Pubdate: Thu, 16 Jun 2005
Source: Daily Republic (CA)
Copyright: 2005 Daily Republic
Author: Robert Sharpe


Randy Carlson's June 4 column was right on target. Attempts to limit
the supply of illegal drugs while

demand remains constant only increase the profitability of drug
trafficking. For addictive drugs like heroin, a spike in street prices
leads desperate addicts to increase criminal activity to feed
desperate habits. The drug war doesn't fight crime, it fuels crime.
With alcohol prohibition repealed, liquor bootleggers no longer gun
each other down in drive-by shootings, nor do consumers go blind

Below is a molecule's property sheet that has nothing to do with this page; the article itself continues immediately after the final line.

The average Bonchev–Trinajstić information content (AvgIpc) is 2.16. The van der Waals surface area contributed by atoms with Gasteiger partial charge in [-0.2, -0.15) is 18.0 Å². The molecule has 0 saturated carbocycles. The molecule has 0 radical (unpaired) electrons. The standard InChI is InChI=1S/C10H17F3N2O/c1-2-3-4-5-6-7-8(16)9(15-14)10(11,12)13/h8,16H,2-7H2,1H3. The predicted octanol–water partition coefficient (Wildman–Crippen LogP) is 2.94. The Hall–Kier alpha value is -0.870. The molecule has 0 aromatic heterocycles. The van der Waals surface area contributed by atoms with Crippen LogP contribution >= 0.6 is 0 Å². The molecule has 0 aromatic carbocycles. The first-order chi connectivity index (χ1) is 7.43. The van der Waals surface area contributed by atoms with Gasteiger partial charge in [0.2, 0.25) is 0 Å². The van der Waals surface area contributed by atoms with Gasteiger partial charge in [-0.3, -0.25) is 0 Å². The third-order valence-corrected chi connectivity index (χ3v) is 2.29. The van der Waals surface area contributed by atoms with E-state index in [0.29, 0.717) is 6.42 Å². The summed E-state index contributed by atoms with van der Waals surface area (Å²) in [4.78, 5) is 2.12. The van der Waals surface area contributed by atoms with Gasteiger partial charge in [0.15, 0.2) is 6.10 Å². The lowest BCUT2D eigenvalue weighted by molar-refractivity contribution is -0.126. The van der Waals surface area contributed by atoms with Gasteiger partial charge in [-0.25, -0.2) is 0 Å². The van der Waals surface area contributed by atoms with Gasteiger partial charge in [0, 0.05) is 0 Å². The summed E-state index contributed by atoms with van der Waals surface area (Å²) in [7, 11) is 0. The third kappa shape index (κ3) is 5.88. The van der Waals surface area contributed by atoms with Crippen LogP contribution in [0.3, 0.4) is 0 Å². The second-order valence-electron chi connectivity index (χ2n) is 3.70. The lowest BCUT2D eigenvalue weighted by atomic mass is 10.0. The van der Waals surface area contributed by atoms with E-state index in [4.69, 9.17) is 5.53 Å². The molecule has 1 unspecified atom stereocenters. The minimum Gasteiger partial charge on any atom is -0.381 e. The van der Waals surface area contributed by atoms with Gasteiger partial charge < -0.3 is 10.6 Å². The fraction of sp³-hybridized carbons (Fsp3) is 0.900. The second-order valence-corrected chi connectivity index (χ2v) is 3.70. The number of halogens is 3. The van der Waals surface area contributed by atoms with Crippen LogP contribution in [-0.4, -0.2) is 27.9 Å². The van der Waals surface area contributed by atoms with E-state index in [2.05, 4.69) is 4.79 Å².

drinking unregulated bathtub gin.

While U.S. politicians ignore the drug war's historical precedent,
European countries are embracing harm reduction, a public health
alternative based on the principle that both drug abuse and
prohibition have the potential to cause harm.

Examples of harm reduction include needle exchange programs to stop
the spread of HIV, marijuana regulation aimed at separating the hard
and soft drug markets and treatment alternatives that do not require
incarceration as a prerequisite.

Unfortunately, fear of appearing "soft on crime" compels many U.S.
politicians to support a failed drug war that ultimately subsidizes
organized crime.

Robert Sharpe

Policy Analyst, Common Sense for Drug Policy

Washington, D.C.
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